Australian Aboriginals Explain the Origin of Desert ‘Fairy Circles’ to Scientists

If you moved into a home or apartment and, after settling in, found something strange growing in the backyard, would you ask your neighbors what it might be? Of course you would. For some reason, ecological and environmental scientists in Australia didnt seem to think to ask the local Aboriginals if they knew anything about some strange bare patches appearing in the arid grasslands of the Pilbara region of Western Australia. Some scientists gave these mysterious patches the very non-scientific name “fairy circles” – a name also given to completely different barren circles found only in the arid grasslands of the Namib desert in western parts of Southern Africa.

Fairy circles in the Namibian desert. (The feature image above is also a Namibian fairy circle)

The native Himba people of northern Namibia called their circles “footprints of the gods” but knew they had real magical powers – they grew grasses in their otherwise barren land and were used for grazing young cattle. The native Australians probably watched as ecologists in 2014 “discovered” the strange circles in their neighborhood and never bothered to get their opinions on what they might be. After coming up with a variety of possible explanations for these “fairy circles,” scientists finally decided to ask the Aboriginals for help. Their answer shocked the scientists. Needless to say, no fairies were involved.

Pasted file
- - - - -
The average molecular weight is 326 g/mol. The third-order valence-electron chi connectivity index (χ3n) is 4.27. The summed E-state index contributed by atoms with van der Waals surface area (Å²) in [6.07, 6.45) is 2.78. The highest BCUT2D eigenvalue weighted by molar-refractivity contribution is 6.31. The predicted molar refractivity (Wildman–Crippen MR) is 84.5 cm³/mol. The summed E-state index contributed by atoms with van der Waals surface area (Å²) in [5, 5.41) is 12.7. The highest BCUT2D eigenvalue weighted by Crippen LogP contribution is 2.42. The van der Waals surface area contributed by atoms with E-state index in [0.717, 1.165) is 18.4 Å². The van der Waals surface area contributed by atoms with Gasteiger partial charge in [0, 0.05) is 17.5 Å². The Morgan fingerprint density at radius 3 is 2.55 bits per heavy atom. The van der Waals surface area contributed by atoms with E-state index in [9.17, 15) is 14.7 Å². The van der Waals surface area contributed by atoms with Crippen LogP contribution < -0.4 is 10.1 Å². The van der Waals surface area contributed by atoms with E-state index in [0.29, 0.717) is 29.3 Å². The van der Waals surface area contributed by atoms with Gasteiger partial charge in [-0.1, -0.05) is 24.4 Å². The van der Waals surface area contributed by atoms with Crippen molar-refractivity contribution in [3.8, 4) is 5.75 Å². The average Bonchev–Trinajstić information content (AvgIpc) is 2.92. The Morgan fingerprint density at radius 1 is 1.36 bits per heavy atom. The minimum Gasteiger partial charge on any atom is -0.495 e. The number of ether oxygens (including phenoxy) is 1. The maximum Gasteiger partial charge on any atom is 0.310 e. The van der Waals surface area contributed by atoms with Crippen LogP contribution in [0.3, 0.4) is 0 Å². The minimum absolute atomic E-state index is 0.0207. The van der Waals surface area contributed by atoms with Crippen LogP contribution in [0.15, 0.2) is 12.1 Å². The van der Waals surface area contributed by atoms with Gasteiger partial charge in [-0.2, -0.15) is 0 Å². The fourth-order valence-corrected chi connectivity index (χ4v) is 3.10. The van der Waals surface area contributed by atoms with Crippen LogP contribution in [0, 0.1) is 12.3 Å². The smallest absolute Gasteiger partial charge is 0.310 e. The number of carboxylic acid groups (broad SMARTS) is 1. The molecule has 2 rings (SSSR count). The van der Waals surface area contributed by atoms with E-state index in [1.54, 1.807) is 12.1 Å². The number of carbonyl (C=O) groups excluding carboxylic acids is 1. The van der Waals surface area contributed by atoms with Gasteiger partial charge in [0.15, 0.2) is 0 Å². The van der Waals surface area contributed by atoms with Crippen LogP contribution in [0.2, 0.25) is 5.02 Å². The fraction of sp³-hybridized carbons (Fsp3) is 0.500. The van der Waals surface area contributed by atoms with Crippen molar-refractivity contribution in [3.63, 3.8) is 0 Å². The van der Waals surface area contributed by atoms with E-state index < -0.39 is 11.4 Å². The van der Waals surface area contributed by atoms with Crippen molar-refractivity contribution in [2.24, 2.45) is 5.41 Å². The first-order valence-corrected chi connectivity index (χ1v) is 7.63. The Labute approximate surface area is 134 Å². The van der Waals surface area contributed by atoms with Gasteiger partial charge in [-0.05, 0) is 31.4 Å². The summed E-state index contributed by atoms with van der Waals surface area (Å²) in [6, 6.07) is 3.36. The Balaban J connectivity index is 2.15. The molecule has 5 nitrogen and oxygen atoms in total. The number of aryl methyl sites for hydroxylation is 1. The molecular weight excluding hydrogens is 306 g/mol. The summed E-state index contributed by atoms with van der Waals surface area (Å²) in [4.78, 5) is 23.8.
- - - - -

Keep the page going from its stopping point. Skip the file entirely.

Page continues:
“In the past, when scientists encountered and studied ‘new’ environmental phenomena, they rarely considered the existing knowledge of Aboriginal people. The scientific debate over the regularly spaced bare patches (so-called fairy circles) in arid grasslands of Australian deserts is a case in point. Previous researchers used remote sensing, numerical modelling, aerial images and field observations to propose that fairy circles arise from plant self-organization.”

In a new study published in the journal Nature Ecology & Evolution, researchers from The University of Western Australia admitted up front that they and scientists before them should have taken advantage of the thousands of years of knowledge the Aboriginals had of their land. When their scientific predecessors took their first look at these strange circles in the clay in 2014, their inclination was to compare them with the Namibian fairy circles in Africa and look for similarities. While many theories for the Namibian fairy circles have been proposed since they were “discovered” in the 1970s – termites, radioactive soil, plant toxins to name a few – the accepted cause today is that the circles are a consequence of natural competition between grasses for underground nutrients … an explanation that has stood up to the test of time and computer modeling. In 2016, a group of international scientists concluded that the Australian “fairy circles” had a similar cause – they were formed when spinifex plants competed for water and nutrients. The media hailed this theory as a ‘drop the mic’ moment, but no one asked the Aboriginal people of the desert what they thought. Until now.

“These circles, called linyji (Manyjilyjarra language) or mingkirri (Warlpiri language), have been used by Aboriginal people in their food economies and for other domestic and sacred purposes across generations. Knowledge of the linyji has been encoded in demonstration and oral transmission, ritual art and ceremony and other media.”